• Ace Hardware has since been sold to new owners, due to the passing of its owner Bill Dickhaus in 2014. Now called Northside Hardware, and now owned by the same family as Camp Washington Hardware (knowing their stuff since 1941), the space has been completely cleaned up, arranged in a more orderly manner that makes it easy to find what you need, but still maintains an old school hardware store feel.
  • Avant Garage, the vintage consignment shop next to the Comet, closed in 2007 and was replaced in 2008 with NVISION, another vintage consignment shop, joining more vintage shops in the business district, including the long-standing Casablanca Vintage, Chicken Lays an Egg (recently closed), and the recently opened Covet. As a result, the neighborhood offers a vintage tour, which is regularly shopped by Hollywood costumers’ and set decorators’ when movie productions are shooting period pieces in Cincinnati.
  • Sadly, Northside is still without a grocery shop, and hopes of getting one anytime soon are dashing. Over the past five years, community residents and leaders came together to build Apple Street Market Cooperative on the site of the old Save-A-Lot building at 4145 Apple Street; the property was recently acquired by NEST (Northsiders Engaged in Sustainable Transformation) to develop for this effort. Unfortunately, and very recently, due to unforeseeable setbacks regarding financing, the project is in a dire state. NEST will be responsible for moving forward to work with another developer on the site, should the market project fall through.
  • STILL TRUE—> Most of the commercial properties lining Hamilton Avenue’s business district are locally-owned by individuals and small LLCs, with the only major corporate franchise presences being the KFC/Taco Bell, White Castle, United Dairy Farmers, and the three gas stations, BP, Marathon, and Shell.
  • STILL TRUE—> “The older, working-class generation (is) giving way to the younger, creativity-oriented generation — gentrification looming overhead while drug activity and crime hold it at bay.”
  • NET LOSS—> Northside lost its tiny Post Office branch in the historic Hoffner Lodge in 2011 (the space is now occupied by Spun Bicycles, since 2013). The closest post office branches to Northside are in College Hill on Cedar Avenue, and on Ludlow Avenue in the Clifton Gaslight District, though the Corryville branch on Short Vine is the office that you deal with for local distribution issues as Northside’s mail processes through this station.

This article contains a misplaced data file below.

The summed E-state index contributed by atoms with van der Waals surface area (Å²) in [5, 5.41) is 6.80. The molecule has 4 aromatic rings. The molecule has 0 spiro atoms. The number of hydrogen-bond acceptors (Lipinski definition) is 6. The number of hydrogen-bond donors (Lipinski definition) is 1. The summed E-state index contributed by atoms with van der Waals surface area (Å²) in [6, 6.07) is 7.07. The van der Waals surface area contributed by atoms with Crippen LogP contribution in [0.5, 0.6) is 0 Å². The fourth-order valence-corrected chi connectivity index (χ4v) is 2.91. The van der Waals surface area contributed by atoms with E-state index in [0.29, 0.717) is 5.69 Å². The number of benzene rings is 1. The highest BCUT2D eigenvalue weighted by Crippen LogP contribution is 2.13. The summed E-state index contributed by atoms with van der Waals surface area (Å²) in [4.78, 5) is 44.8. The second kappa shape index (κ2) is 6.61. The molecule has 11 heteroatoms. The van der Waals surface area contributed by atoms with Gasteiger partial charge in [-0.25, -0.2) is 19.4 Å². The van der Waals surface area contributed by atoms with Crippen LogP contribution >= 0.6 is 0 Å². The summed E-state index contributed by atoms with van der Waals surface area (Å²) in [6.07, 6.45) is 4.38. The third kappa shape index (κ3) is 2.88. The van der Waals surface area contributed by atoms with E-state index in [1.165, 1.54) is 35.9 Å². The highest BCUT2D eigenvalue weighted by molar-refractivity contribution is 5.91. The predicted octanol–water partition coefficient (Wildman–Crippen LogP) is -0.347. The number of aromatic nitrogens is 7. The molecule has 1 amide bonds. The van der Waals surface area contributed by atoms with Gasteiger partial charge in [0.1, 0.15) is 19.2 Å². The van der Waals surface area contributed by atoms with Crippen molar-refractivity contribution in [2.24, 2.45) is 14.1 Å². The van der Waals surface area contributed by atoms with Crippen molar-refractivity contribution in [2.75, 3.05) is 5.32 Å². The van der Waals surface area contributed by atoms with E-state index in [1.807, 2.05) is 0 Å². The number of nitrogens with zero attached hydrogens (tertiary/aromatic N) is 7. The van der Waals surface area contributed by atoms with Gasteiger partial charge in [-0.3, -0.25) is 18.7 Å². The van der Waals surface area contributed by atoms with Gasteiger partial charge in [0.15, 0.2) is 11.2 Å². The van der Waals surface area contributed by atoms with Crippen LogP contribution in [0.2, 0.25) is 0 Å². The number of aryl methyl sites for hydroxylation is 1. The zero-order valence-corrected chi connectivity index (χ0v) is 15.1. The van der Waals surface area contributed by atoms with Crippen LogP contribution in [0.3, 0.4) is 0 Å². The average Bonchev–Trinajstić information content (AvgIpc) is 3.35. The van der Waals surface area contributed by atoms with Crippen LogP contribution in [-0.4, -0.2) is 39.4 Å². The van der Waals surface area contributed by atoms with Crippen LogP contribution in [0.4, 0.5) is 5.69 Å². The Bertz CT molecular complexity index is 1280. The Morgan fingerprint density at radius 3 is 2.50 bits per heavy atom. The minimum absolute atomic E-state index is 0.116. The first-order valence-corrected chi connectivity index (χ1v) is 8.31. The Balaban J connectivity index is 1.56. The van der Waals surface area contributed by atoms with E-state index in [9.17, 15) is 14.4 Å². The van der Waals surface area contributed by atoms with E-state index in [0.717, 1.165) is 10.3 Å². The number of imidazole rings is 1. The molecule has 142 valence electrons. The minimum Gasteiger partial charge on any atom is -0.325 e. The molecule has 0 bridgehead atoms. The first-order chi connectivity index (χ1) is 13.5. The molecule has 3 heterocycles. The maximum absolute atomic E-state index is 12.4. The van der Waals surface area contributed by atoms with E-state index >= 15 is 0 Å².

• STARKLY DIFFERENT—> Inexpensive housing is less and less accessible in Northside. In 2004, the median single-family home was $65,400, max sale price was $239,800, while the 2004 citywide median was $116,700, max sale was $2,379,000. By comparison, in 2018, the median single-family home was $193,00, max sale price was $445,536, whereas the 2018 citywide median was $152,000, max sale was $3,400,000.
  • Crime is significantly down since 2004, in part due to the arrest and incarceration of many of the Northside Taliband gang, whose nefarious activities and subsequent arrests led to charges of murder, burglary, robbery, assault, and drug trafficking. However, there has been a rise in theft from cars.
  • Cathy Fletcher, quoted in the 2004 article, was then the president of the Northside Business Association, and today remains a board member of the NBA, as well as long-time resident, investment property owner, and realtor. Tim Jeckering, quoted in the 2004 article as president of the Northside Community Council, is currently president of the Northside Business Association, as well as long-time resident, business owner/architect, and investment property owner. Both continue to be proponents for smart development in Northside.
  • The Northside Comprehensive Land Use Plan was completed in 2006 (updated in 2013), by hundreds of Northsiders, including long-time and new residents, business owners, property owners, school principals, parents, and interested developers, as a means to provide a clear picture of Northside’s vision for the future, and the strategies and implementation measures, that will be used to achieve this vision. This plan serves as a critical guide for all the decision-making aimed to encourage Northside’s holistic growth and sustainability.

IN CONCLUSION… welp, draw your own, Northside is…what you make it!